The Monaro Story
Forrest Animal(Footprints in the mud)
There is some talk of organising a hunting expedition to explore the wilds of Monaro in search of the unknown animal concerning which strange and wonderful stories have recently come from Bombala, near Nimitybelle, and other places in the Monar o District. We have had in the past stories of strange animals from other parts of the interior - if report is to be believed, there are a dozen or more places where Tigers have been seen from time to time - but we have had nothing quite so interesting as this story from Monaro.
Yesterday Professor David received plaster casts of the footprints and "hand" prints of the animal from Mr Sidney Jephcott, of Creewah, near Holt's Flat, Monaro. Mr Jephcott secured these prints on a branch creek running into Sheffield's Creek, at the eastern head of Bombala river.
"I may say," He writes to Professor David, "that I took especial care on my first visit to observe any indication of human agency, and could perceive nothing of a suscpicious nature. Indeed, the character of many of the persons who claim to have seen s uch an animal during a period of at least 30 years precludes any likelyhood of a hoax. Already I have over a dozen names of reputable witnesses who have had experiences. From my own standing I can refer you to `notable Australians' and `who's who in Austr alia.' I am not a man who would be likely to risk the infamy of an intentional, nor the ridicule of an intentional deceit. You'll hardly need to be asked to take good care of these castings till such time as I may ask for their return. They are, at any ra te, what few things are - a new thing under the sun, though hardly what would have appeal to the wise king of Jeruseulum. "I may explain that one cast is of a right foot in hard mud. Another of a right foot in very soft mud. This I took as evidence of fle xibility of toes. The third is of a left hand, placed on front of a left foot, and confirming Summerell's account of the animal being on all fours drinking when first seen." Professor David stated yesterday that only four toes were represented in the cast "in reference to what Mr Jephcott terms the hand-prints, all that I can say is that they certainly closely resemble the prints of a large human hand, as he suggests."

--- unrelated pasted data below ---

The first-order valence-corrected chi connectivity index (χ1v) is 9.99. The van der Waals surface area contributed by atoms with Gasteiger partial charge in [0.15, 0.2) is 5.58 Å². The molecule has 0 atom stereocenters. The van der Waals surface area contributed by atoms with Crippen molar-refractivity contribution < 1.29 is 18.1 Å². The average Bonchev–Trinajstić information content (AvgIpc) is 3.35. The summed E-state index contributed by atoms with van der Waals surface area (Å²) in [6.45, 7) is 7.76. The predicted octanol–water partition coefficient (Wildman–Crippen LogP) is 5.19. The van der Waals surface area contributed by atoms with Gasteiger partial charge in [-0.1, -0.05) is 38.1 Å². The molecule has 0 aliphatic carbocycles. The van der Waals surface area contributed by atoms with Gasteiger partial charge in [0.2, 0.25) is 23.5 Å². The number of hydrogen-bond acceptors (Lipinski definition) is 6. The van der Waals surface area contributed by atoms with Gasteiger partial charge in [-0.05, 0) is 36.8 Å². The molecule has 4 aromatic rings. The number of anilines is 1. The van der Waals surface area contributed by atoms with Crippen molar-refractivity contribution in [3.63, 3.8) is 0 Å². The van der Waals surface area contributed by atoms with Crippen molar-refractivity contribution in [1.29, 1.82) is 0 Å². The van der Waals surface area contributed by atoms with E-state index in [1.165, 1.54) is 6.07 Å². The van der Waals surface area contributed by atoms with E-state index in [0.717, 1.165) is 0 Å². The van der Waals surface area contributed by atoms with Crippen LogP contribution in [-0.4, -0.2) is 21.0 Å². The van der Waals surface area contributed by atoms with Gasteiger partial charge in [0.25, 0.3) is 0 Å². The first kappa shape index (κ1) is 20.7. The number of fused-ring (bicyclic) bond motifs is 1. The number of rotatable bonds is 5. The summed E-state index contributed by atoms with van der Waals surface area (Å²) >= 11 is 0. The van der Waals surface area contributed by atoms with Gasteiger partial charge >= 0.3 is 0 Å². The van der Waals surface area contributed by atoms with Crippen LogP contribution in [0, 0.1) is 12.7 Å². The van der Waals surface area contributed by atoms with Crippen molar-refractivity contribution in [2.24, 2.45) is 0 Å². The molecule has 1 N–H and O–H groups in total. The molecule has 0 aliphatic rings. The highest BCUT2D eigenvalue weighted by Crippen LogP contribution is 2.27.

Sydney Morning Herald - Thursday October 24th 1912, p4
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